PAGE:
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First experience with MOOC

The year of 2012 for the Internet was definitely the year of the “massive open online courses” with some startups of online education stepping up to the big stage (Coursera, Udacity, etc) and some well know names coming up with their own initiatives (MIT, Harvard and Berkeley at Edx). So in the beginning of this year there were many opportunities to learn something new or update your knowledge with college level quality, where the only prerequisite is your motivation.

So i decide to give it a try, in January I picked up a topic that i wanted to learn/improve and signed up for it. The course wasn’t taken in any of that major sites that i previously mentioned but the system was based on Edx. At the end of the month, i started the 10gen‘s 7 week course on “MongoDB for Developers” (Given in Python) and followed the weekly classes flawlessly till the final exam in the middle of March.

In the next few paragraphs i will describe my experience based on some notes that i took during that period, basically, i will tell what i liked and what i think that should be improved.

On the first week in a course for developers, the rythm was kinda slow with the instructors wasting too much time with the basics of python and how to install some libraries. At first i thought everyone would think the same, but in the discussions i noticed that many of the fellow students didn’t even knew how to install python on their machines. Even though it was a nice thing to do, in my opinion for this kind of course previous python experience should be a prerequisite.

In the next few weeks things started to get interesting when we focused more on mongodb and talked about its operations, design, performance, the aggregation framework, etc. Every week a new batch of 3 to 10 minute videos (with few exceptions), covering each one a new concept or use case about the week’s topic was released, plus some questions to make sure you understood the what was being explained in each video. Personally i like this approach, i didn’t move to the next video until i completely understood the previous one, and if i had doubts it was as simple as watch the video again and use the discussions in the case the doubts persists. The responses to your questions were posted generally pretty fast, many times by the instructor but most of the times by fellow students.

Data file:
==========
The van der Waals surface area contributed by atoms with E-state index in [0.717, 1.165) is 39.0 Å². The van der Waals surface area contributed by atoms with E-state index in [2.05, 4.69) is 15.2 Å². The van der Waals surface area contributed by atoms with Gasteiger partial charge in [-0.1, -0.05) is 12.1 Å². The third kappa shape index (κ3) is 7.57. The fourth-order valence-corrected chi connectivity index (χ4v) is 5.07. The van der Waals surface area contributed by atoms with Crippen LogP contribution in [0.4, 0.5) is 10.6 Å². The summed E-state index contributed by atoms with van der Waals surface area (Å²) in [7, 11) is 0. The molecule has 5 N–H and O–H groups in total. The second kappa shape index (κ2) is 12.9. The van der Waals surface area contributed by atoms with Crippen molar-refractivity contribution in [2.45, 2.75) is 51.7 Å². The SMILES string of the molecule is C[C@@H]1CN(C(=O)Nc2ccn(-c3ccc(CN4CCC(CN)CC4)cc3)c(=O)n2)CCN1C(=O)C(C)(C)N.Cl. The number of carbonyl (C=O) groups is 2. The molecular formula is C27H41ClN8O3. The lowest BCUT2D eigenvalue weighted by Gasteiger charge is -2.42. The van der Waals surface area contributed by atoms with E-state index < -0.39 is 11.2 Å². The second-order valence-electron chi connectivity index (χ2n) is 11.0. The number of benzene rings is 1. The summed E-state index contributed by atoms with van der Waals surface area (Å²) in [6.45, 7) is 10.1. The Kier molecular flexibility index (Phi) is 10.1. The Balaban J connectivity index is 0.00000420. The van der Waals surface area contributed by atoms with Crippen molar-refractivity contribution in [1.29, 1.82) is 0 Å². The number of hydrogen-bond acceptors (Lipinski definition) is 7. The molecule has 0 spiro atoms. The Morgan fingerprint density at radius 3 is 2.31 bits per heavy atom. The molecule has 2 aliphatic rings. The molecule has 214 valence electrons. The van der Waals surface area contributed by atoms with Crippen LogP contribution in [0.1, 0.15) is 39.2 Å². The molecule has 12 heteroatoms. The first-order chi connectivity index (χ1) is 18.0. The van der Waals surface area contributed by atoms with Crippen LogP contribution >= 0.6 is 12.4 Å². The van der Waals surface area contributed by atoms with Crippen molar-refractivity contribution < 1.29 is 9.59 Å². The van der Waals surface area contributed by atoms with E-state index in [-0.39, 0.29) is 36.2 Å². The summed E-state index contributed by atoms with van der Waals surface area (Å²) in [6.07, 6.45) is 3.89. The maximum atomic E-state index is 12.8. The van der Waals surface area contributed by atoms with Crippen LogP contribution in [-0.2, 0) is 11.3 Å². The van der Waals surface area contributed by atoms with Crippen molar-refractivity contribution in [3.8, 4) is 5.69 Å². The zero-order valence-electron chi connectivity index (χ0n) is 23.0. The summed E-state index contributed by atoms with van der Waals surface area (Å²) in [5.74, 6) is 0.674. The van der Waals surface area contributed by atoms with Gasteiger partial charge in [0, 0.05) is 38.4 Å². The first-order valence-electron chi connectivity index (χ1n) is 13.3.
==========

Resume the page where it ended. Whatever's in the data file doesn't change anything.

To complete the week you had to complete some kind of homework that weighed 50% of your final grade. Some people complained that it was relatively easy to complete these tasks, but in my opinion the purpose of this homework is to certify that you, at the end of each week, understood the key concepts lectured and not to test the capacity and expertise of the participants.

In the last week of the course, you only had to complete the exam, the content posted by the instructor were optional and consisted in interviews with professionals talking about mongodb implementations in production right now on codecademy and foursquare.

One improvement that i would like to see in future courses is a discussion box per video where you didn’t have to leave the video page to ask questions or to answer the ones you know.

In conclusion, i really liked the experience and i will certainly put my new “mongodb” skills in action on a future project. Right now I’m already aiming to a new course for the summer (when my weekly schedule is lighter). If you already took one of these online courses, I would like to listen what you have to say about them. Feel free to use the comments.

By Gonçalo Valério

Software developer and owner of this blog. More in the "about" page.